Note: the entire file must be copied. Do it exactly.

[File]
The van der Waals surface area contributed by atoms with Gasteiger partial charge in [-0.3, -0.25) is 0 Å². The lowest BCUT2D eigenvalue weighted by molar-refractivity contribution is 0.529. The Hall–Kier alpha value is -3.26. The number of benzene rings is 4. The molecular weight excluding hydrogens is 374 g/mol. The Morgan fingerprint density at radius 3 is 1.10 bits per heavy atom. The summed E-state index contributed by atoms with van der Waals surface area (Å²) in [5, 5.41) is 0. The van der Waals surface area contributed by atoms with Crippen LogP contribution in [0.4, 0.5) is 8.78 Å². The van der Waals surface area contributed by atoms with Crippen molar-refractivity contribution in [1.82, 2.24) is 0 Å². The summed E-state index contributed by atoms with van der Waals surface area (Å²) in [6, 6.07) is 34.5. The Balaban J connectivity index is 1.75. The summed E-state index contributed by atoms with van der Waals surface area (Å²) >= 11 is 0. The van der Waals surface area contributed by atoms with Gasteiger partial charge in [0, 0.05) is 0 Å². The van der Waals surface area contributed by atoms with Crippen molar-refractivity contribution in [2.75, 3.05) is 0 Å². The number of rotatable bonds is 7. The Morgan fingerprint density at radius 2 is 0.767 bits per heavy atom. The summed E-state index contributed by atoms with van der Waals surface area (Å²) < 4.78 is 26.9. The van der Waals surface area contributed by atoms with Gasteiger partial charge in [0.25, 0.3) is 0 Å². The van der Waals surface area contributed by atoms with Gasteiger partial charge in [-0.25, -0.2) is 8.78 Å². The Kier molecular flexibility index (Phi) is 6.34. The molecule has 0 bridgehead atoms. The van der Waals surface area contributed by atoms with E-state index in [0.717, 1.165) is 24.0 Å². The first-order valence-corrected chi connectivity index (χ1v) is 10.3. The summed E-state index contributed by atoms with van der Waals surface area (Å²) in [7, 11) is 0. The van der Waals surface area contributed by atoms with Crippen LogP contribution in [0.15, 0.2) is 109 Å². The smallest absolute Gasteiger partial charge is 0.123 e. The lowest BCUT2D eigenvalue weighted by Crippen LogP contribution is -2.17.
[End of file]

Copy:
The van der Waals surface area contributed by atoms with Gasteiger partial charge in [-0.3, -0.25) is 0 Å². The lowest BCUT2D eigenvalue weighted by molar-refractivity contribution is 0.529. The Hall–Kier alpha value is -3.26. The number of benzene rings is 4. The molecular weight excluding hydrogens is 374 g/mol. The Morgan fingerprint density at radius 3 is 1.10 bits per heavy atom. The summed E-state index contributed by atoms with van der Waals surface area (Å²) in [5, 5.41) is 0. The van der Waals surface area contributed by atoms with Crippen LogP contribution in [0.4, 0.5) is 8.78 Å². The van der Waals surface area contributed by atoms with Crippen molar-refractivity contribution in [1.82, 2.24) is 0 Å². The summed E-state index contributed by atoms with van der Waals surface area (Å²) in [6, 6.07) is 34.5. The Balaban J connectivity index is 1.75. The summed E-state index contributed by atoms with van der Waals surface area (Å²) >= 11 is 0. The van der Waals surface area contributed by atoms with Gasteiger partial charge in [0, 0.05) is 0 Å². The van der Waals surface area contributed by atoms with Crippen molar-refractivity contribution in [2.75, 3.05) is 0 Å². The number of rotatable bonds is 7. The Morgan fingerprint density at radius 2 is 0.767 bits per heavy atom. The summed E-state index contributed by atoms with van der Waals surface area (Å²) < 4.78 is 26.9. The van der Waals surface area contributed by atoms with Gasteiger partial charge in [0.25, 0.3) is 0 Å². The van der Waals surface area contributed by atoms with Gasteiger partial charge in [-0.25, -0.2) is 8.78 Å². The Kier molecular flexibility index (Phi) is 6.34. The molecule has 0 bridgehead atoms. The van der Waals surface area contributed by atoms with E-state index in [0.717, 1.165) is 24.0 Å². The first-order valence-corrected chi connectivity index (χ1v) is 10.3. The summed E-state index contributed by atoms with van der Waals surface area (Å²) in [7, 11) is 0. The van der Waals surface area contributed by atoms with Crippen LogP contribution in [0.15, 0.2) is 109 Å². The smallest absolute Gasteiger partial charge is 0.123 e. The lowest BCUT2D eigenvalue weighted by Crippen LogP contribution is -2.17.